**Reason 4: To Make Better Decisions Using Probability**

One of the most important sub-fields of statistics is **probability**. This is the field that studies how likely events are to happen.

By having a basic understanding of probability, you can make more informed decisions in the real world.

For example, suppose a high school student knows that they have a 10% chance of being accepted to a given university. Using the formula for the probability of “at least one” success, this student can find the probability that they’ll get accepted to at least one university they apply for and can adjust the number of universities they apply for accordingly.

**Reason 5: To Understand P-Values in Research**

Another important concept that you’ll learn about in statistics is p-values.

The textbook definition of a p-value is:

A

p-valueis the probability of observing a sample statistic that is at least as extreme as your sample statistic, given that the null hypothesis is true.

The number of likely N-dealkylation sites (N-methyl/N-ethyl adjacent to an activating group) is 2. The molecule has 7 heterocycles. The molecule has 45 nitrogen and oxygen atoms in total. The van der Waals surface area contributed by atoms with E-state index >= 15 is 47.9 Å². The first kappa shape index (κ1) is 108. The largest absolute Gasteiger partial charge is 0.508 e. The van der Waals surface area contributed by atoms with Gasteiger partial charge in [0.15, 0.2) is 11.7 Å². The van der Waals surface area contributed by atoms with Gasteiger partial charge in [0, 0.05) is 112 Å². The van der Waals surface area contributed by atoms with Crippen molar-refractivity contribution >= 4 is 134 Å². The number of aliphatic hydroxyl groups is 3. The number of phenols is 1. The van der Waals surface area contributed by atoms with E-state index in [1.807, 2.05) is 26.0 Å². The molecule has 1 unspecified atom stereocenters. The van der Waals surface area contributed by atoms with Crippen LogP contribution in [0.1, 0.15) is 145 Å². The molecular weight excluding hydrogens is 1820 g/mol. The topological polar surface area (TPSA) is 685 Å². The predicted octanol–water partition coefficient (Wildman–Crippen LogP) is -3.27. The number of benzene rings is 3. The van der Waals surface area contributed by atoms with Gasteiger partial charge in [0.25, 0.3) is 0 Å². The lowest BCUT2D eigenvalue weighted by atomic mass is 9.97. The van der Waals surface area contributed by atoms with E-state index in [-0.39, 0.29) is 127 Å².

For example, suppose a factory claims that they produce tires that have a mean weight of 200 pounds. An auditor hypothesizes that the true mean weight of tires produced at this factory is different from 200 pounds so he runs a hypothesis test and finds that the p-value of the test is 0.04.

Here is how to interpret this p-value:

If the factory does indeed produce tires that have a mean weight of 200 pounds, then 4% of all audits will obtain the effect observed in the sample, or larger, because of random sample error. This tells us that obtaining the sample data that the auditor did would be pretty rare if indeed the factory produced tires that have a mean weight of 200 pounds.